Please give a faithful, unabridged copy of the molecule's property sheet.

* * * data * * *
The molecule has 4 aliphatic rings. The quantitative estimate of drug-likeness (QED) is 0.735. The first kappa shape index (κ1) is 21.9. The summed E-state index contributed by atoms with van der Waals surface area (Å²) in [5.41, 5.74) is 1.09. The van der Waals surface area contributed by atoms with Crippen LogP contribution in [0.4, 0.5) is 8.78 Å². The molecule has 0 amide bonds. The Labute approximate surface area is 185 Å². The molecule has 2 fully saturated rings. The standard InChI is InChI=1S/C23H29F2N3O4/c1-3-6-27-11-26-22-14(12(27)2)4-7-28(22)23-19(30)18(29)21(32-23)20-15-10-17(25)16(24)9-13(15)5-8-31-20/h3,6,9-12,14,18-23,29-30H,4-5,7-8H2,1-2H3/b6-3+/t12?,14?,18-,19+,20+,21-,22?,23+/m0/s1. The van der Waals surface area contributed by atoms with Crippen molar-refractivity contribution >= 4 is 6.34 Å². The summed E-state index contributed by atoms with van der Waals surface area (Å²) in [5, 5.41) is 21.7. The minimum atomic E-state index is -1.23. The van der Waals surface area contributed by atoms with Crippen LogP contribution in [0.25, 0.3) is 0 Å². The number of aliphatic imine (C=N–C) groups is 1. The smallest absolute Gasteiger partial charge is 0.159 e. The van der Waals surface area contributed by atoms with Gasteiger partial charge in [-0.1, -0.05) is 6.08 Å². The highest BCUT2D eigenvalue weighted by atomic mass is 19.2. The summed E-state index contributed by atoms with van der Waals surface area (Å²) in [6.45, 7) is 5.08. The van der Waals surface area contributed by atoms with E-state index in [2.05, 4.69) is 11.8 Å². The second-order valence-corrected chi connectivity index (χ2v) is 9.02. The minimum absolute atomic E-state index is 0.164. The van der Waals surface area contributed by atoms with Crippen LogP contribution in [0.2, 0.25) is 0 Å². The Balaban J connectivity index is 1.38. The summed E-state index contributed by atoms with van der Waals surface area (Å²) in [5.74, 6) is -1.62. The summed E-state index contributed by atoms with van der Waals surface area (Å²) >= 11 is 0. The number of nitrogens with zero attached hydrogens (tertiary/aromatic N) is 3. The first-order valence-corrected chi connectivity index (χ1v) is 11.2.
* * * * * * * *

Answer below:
The molecule has 4 aliphatic rings. The quantitative estimate of drug-likeness (QED) is 0.735. The first kappa shape index (κ1) is 21.9. The summed E-state index contributed by atoms with van der Waals surface area (Å²) in [5.41, 5.74) is 1.09. The van der Waals surface area contributed by atoms with Crippen LogP contribution in [0.4, 0.5) is 8.78 Å². The molecule has 0 amide bonds. The Labute approximate surface area is 185 Å². The molecule has 2 fully saturated rings. The standard InChI is InChI=1S/C23H29F2N3O4/c1-3-6-27-11-26-22-14(12(27)2)4-7-28(22)23-19(30)18(29)21(32-23)20-15-10-17(25)16(24)9-13(15)5-8-31-20/h3,6,9-12,14,18-23,29-30H,4-5,7-8H2,1-2H3/b6-3+/t12?,14?,18-,19+,20+,21-,22?,23+/m0/s1. The van der Waals surface area contributed by atoms with Crippen molar-refractivity contribution >= 4 is 6.34 Å². The summed E-state index contributed by atoms with van der Waals surface area (Å²) in [5, 5.41) is 21.7. The minimum atomic E-state index is -1.23. The van der Waals surface area contributed by atoms with Crippen LogP contribution in [0.25, 0.3) is 0 Å². The number of aliphatic imine (C=N–C) groups is 1. The smallest absolute Gasteiger partial charge is 0.159 e. The van der Waals surface area contributed by atoms with Gasteiger partial charge in [-0.1, -0.05) is 6.08 Å². The highest BCUT2D eigenvalue weighted by atomic mass is 19.2. The summed E-state index contributed by atoms with van der Waals surface area (Å²) in [6.45, 7) is 5.08. The van der Waals surface area contributed by atoms with E-state index in [2.05, 4.69) is 11.8 Å². The second-order valence-corrected chi connectivity index (χ2v) is 9.02. The minimum absolute atomic E-state index is 0.164. The van der Waals surface area contributed by atoms with Crippen LogP contribution in [0.2, 0.25) is 0 Å². The Balaban J connectivity index is 1.38. The summed E-state index contributed by atoms with van der Waals surface area (Å²) in [5.74, 6) is -1.62. The summed E-state index contributed by atoms with van der Waals surface area (Å²) >= 11 is 0. The number of nitrogens with zero attached hydrogens (tertiary/aromatic N) is 3. The first-order valence-corrected chi connectivity index (χ1v) is 11.2.